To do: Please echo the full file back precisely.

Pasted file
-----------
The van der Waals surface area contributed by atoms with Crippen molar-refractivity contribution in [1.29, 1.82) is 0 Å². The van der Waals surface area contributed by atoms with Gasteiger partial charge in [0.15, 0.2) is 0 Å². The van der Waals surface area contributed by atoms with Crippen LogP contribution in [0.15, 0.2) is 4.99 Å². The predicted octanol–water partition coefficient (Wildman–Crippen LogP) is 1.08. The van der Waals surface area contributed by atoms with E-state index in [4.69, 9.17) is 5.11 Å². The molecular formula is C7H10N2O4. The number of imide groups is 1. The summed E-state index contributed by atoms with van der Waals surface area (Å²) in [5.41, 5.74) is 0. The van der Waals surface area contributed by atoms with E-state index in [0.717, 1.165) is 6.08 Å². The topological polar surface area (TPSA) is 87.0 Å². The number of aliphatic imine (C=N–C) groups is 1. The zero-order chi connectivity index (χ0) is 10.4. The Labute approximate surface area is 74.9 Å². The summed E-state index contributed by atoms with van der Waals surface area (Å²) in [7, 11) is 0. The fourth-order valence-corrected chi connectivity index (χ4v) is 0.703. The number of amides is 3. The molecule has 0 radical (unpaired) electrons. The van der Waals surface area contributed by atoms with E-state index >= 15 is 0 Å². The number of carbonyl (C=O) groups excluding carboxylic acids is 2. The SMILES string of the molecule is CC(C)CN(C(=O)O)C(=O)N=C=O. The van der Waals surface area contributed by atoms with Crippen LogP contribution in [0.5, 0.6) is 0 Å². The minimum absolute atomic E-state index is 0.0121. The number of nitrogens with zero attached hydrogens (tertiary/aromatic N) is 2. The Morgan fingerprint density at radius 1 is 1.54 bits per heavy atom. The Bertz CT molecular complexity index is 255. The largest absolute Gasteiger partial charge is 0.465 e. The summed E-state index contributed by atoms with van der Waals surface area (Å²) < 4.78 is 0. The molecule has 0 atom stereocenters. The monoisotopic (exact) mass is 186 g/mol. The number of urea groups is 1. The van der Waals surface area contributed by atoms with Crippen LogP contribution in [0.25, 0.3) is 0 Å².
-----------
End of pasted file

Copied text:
The van der Waals surface area contributed by atoms with Crippen molar-refractivity contribution in [1.29, 1.82) is 0 Å². The van der Waals surface area contributed by atoms with Gasteiger partial charge in [0.15, 0.2) is 0 Å². The van der Waals surface area contributed by atoms with Crippen LogP contribution in [0.15, 0.2) is 4.99 Å². The predicted octanol–water partition coefficient (Wildman–Crippen LogP) is 1.08. The van der Waals surface area contributed by atoms with E-state index in [4.69, 9.17) is 5.11 Å². The molecular formula is C7H10N2O4. The number of imide groups is 1. The summed E-state index contributed by atoms with van der Waals surface area (Å²) in [5.41, 5.74) is 0. The van der Waals surface area contributed by atoms with E-state index in [0.717, 1.165) is 6.08 Å². The topological polar surface area (TPSA) is 87.0 Å². The number of aliphatic imine (C=N–C) groups is 1. The zero-order chi connectivity index (χ0) is 10.4. The Labute approximate surface area is 74.9 Å². The summed E-state index contributed by atoms with van der Waals surface area (Å²) in [7, 11) is 0. The fourth-order valence-corrected chi connectivity index (χ4v) is 0.703. The number of amides is 3. The molecule has 0 radical (unpaired) electrons. The van der Waals surface area contributed by atoms with E-state index >= 15 is 0 Å². The number of carbonyl (C=O) groups excluding carboxylic acids is 2. The SMILES string of the molecule is CC(C)CN(C(=O)O)C(=O)N=C=O. The van der Waals surface area contributed by atoms with Crippen LogP contribution in [0.5, 0.6) is 0 Å². The minimum absolute atomic E-state index is 0.0121. The number of nitrogens with zero attached hydrogens (tertiary/aromatic N) is 2. The Morgan fingerprint density at radius 1 is 1.54 bits per heavy atom. The Bertz CT molecular complexity index is 255. The largest absolute Gasteiger partial charge is 0.465 e. The summed E-state index contributed by atoms with van der Waals surface area (Å²) < 4.78 is 0. The molecule has 0 atom stereocenters. The monoisotopic (exact) mass is 186 g/mol. The number of urea groups is 1. The van der Waals surface area contributed by atoms with Crippen LogP contribution in [0.25, 0.3) is 0 Å².